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The Rosary Window

When looking for a company to replace our damaged windows, we sought out a the standard-bearer in the Twin Cities.  Gaytee-Palmer has been around almost as long as our church and they were up to the task of replacing all of our damaged windows-- and storm windows --in a timely manner.  

The Rosary window to the left was damaged by the fire hose.  This was all that was left.  Fortunately, it was enough for the experts at Gaytee-Palmer to replicate it  


The Storm Windows

Where there is fire, there is smoke-- and the smoke permeated the stained glass windows and became trapped in the space between them and the storm windows that protect them from the elements.  Over the years, the storm windows had yellowed with sun damage and were already in need of repair.  We were fortunate that this restoration of every window in the church was covered by insurance, as was the painting of the wood trim that holds them all in place.  When you are here, take a moment and look up before entering to appreciate the work that went into all the light that shines in.





New Saints in an Old Space

Unfortunately, there was no photo evidence of the saints originally portrayed in the altar that burned.  We know they were St. Paul and St. Patrick, but we do not know how they were positioned or if they were alone in the frames.  This allowed us, after numerous consultations with the National Historic Society, to include new depictions of saints in these windows.  With the quick response of the Minneapolis Fire Department and the increased need for prayers for the safety and safe conduct of the Minneapolis Police Department, we worked with Gaytee-Palmer to have Saint Florian (patron saint of fire fighters) and the Archangel Michael (patron saint of police officers).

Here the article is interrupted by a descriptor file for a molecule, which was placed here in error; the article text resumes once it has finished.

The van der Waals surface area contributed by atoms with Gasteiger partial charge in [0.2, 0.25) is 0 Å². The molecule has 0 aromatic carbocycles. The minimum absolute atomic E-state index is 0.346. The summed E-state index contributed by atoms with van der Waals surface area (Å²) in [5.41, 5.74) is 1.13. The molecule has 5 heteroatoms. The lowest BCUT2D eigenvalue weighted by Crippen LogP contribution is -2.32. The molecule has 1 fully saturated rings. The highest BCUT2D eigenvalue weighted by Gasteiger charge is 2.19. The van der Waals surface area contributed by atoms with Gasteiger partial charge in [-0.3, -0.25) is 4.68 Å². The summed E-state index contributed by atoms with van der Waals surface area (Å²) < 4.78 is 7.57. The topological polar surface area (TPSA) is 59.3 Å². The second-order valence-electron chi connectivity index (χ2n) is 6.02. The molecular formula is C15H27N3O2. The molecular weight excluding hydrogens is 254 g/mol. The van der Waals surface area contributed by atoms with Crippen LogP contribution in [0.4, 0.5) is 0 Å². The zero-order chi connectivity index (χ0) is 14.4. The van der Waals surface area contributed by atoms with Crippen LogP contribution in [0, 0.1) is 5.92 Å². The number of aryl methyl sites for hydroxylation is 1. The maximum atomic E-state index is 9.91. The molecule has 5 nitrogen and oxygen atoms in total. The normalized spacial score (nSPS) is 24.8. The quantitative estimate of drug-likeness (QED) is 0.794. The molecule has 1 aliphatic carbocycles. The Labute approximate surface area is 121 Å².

We worked with the artists at Gaytee-Palmer to insure the end result was not only a stunning piece of art, but that it matched the style and aesthetic of the rest of the stained glass images in the church.

Now, when you drive by the Church of the Incarnation in the evening, look for these windows.  They will be the ones perpetually lit so that first responders traveling down 38th Street know prayers are being sent to them and those they are bound to serve.

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